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The Regent By Arnold Bennett Characters: 3218

Updated: 2017-11-30 00:04


The next night, just before the curtain went up, he stood on the stage of the Regent Theatre, and it is a fact that he was trembling-not with fear but with simple excitement.

Through what a day he had passed! There had been the rehearsal in the morning; it had gone off very well, save that Rose Euclid had behaved impossibly, and that the Cunningham girl, the hit of the piece but [309] ousted from her part, had filled the place with just lamentations and recriminations.

And then had followed the appalling scene with Rose Euclid. Rose, leaving the theatre for lunch, had beheld workmen removing her name from the electric sign and substituting that of Isabel Joy! She was a woman and an artist, and it would have been the same had she been a man and an artist. She would not submit to this inconceivable affront. She had resigned her r?le. She had ripped her contract to bits and flung the bits to the breeze. Upon the whole Edward Henry had been glad. He had sent for Miss Cunningham, who was Rose's understudy, had given her her instructions, called another rehearsal for the afternoon, and effected a saving of nearly half Isabel Joy's fantastic salary. Then he had entered into financial negotiations with four evening papers and managed to buy, at a price, their contents-bills for the day. So that all the West End was filled with men and boys wearing like aprons posters which bore the words: "Isabel Joy to appear at the Regent to-night." A great and an original stroke!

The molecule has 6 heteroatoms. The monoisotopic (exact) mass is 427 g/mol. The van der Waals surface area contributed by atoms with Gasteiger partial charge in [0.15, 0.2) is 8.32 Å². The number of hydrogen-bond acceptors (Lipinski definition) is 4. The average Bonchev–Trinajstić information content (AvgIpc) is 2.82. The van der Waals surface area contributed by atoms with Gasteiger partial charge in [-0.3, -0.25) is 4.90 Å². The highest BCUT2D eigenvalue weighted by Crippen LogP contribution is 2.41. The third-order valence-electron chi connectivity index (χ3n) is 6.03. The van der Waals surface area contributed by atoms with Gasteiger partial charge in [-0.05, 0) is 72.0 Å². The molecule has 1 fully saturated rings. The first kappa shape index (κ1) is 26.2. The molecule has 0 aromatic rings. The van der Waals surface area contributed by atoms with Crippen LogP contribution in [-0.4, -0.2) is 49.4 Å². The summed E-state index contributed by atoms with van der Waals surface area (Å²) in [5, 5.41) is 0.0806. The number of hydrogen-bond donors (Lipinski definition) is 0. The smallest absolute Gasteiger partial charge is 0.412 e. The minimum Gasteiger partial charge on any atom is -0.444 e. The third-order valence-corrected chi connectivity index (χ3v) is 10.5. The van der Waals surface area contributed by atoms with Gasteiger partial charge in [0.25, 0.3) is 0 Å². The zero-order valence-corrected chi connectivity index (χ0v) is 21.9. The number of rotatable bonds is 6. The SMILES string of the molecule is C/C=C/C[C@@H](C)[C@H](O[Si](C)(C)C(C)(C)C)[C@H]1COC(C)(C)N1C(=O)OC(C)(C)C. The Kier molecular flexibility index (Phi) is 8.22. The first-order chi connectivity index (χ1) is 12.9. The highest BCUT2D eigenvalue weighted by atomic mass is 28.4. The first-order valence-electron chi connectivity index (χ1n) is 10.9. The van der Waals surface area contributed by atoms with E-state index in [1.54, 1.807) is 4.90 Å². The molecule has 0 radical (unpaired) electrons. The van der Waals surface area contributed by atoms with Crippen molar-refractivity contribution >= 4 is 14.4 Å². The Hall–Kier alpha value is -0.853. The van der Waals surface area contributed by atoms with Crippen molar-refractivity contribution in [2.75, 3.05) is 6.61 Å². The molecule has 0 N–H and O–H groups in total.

And now he gazed through the peep-hole of the curtain upon a crammed and half-delirious auditorium. The assistant sta

ge-manager ordered him off. The curtain went up on the drama in hexameters. He waited in the wings, and spoke soothingly to Isabel Joy, who, looking juvenile in the airy costume of the Messenger, stood flutteringly agog for her cue.... He heard the thunderous crashing roar that met her entrance. He did not hear her line. He walked forth to the glazed balcony at the front of the house, where in the entr'actes dandies smoked cigarettes baptized with girlish names. He could see Piccadilly [310] Circus, and he saw Piccadilly Circus thronged with a multitude of loafers who were happy in the mere spectacle of Isabel Joy's name glowing on an electric sign. He went back at last to the managerial room. Marrier was there, hero-worshipping.

"Got the figures yet?" he asked.

Marrier beamed.

"Two hundred and sixty pounds. As long as it keeps up it means a profit of getting on for two hundred a naight!"

"But, dash it, man, the house only holds two hundred and thirty."

"But my good sir," said Marrier, "they're paying ten shillings a piece to stand up in the dress-circle."

Edward Henry dropped into a chair at the desk. A telegram was lying there, addressed to himself.

"What's this?" he demanded.

"Just cam."

He opened it and read:

* * *

"I absolutely forbid this monstrous outrage on a work of art.-TRENT."

* * *

"Bit late in the day, isn't he?" said Edward Henry, showing the telegram to Marrier.

"Besides," Marrier observed, "he'll come round when he knows what his royalties are."

"Well," said Edward Henry, "I'm going to bed." And he gave a devastating yawn.

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